1. Place 1/2 the sand required for one bag of cement
in one end of the mortar box; Spread the cement
over the sand.
2. Lay the balance of the sand over the cement.
3. Place the amount of coarse aggregate or hair
required for a bag of cement over the top of the
4. Repeat as necessary until all of the required
material is in the box.
5. Using a hoe, start at one end of the box and pull
the hoe toward you in short choppy strokes until
all of the materials are thoroughly mixed.
6. Pour the water into the box, and pull the dry
material into the water using short choppy strokes;
Continue to add water as needed to bring the mix to
a soft, plastic mass.
7. Chop the hoe through the wet material until all the
dry material has been wetted and pulled to the end
of the box.
8. Change direction, and pull the mortar to the other
end of the box.
9. Well combined materials will produce a uniform
C. Applying Stucco Patch Using a Three-coat System:
1. Dampen wood lath by spraying lightly with a garden
hose set for fine spray or use a spray bottle; A
better method is to wet the lath with water
containing photographer's wetting agent, i.e. Kodak
2. Apply first coat of stucco (scratch coat) 3/8 to
1/2 inch thick, matching the thickness of the
original scratch coat.
3. Cross-hatch the first coat of mortar with a trowel
or piece of wire lath to provide good keys for the
4. Cure for 18 to 24 hours.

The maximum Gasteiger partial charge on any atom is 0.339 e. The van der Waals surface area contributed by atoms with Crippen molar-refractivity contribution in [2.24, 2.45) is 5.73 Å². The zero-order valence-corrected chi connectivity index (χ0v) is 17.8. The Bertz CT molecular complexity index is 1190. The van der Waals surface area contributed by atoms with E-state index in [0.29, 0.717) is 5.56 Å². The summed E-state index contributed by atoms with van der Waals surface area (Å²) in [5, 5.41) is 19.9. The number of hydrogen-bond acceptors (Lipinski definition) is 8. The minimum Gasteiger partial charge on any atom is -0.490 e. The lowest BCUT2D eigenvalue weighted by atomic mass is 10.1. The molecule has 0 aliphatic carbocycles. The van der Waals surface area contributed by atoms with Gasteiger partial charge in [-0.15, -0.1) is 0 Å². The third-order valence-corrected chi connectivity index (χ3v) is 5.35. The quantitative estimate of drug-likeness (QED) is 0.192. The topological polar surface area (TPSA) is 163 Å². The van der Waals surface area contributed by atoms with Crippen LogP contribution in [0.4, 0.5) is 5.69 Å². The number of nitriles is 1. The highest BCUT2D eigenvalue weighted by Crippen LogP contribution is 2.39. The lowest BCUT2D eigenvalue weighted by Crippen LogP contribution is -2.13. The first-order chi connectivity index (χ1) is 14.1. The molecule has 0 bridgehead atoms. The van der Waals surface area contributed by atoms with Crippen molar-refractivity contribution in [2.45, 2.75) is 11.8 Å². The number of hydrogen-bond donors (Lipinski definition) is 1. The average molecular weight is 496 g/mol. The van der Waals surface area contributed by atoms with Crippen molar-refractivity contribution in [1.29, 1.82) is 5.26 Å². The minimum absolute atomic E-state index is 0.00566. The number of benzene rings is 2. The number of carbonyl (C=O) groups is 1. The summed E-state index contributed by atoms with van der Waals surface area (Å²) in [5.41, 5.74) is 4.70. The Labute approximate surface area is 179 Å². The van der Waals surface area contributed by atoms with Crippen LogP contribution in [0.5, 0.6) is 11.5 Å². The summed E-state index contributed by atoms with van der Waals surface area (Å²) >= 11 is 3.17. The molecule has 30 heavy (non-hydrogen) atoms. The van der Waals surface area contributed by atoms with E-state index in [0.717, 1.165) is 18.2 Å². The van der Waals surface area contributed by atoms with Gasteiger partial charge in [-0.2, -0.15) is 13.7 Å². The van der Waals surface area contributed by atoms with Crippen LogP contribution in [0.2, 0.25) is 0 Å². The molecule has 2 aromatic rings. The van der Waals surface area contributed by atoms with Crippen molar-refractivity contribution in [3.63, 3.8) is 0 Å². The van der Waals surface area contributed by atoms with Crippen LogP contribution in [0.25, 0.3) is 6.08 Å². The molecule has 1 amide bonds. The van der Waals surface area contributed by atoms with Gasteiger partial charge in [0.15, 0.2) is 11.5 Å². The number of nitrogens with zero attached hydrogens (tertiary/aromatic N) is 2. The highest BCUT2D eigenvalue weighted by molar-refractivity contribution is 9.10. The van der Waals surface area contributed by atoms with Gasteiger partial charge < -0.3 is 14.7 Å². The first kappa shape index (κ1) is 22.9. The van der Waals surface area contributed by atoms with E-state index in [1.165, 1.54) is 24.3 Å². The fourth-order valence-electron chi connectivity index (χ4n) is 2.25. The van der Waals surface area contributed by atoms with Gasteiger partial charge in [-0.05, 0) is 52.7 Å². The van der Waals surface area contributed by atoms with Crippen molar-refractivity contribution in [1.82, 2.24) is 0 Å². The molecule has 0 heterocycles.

5. Moisten the surface with water before applying the
6. Apply the second coat (brown coat) 3/8 to 1/2 inch
thick, matching the thickness of the original
7. Finish the second coat with a wood float that has a
small nail driven through it (only the nail tip
protrudes) to provide good keys for the finish
8. Cure coat for several days; Sprinkle it with water
occasionally so that direct sun or dry weather does
not cause it to dry too rapidly and crack.
9. Moisten the surface with water right before
applying the top coat so that the first two coats
do not draw water out of the fresh stucco.
10. Apply the top coat (finish coat) to a thickness of
at least 1/8 inch, to be flush with surface.
11. Wait 1-3 hours, then wire brush, float or trowel
top coat using mild pressure to duplicate existing
A. Wipe all excess mortar as the work progresses. Dry brush
at the end of each day's work. After stucco is
thoroughly set and cured, clean new masonry surfaces,
walls, sills, overhangs, etc., of all loose stucco, and
dirt. Patch all nail holes, cracks, etc., after which
wash down all masonry walls, leaving them clean and neat.
END OF SECTION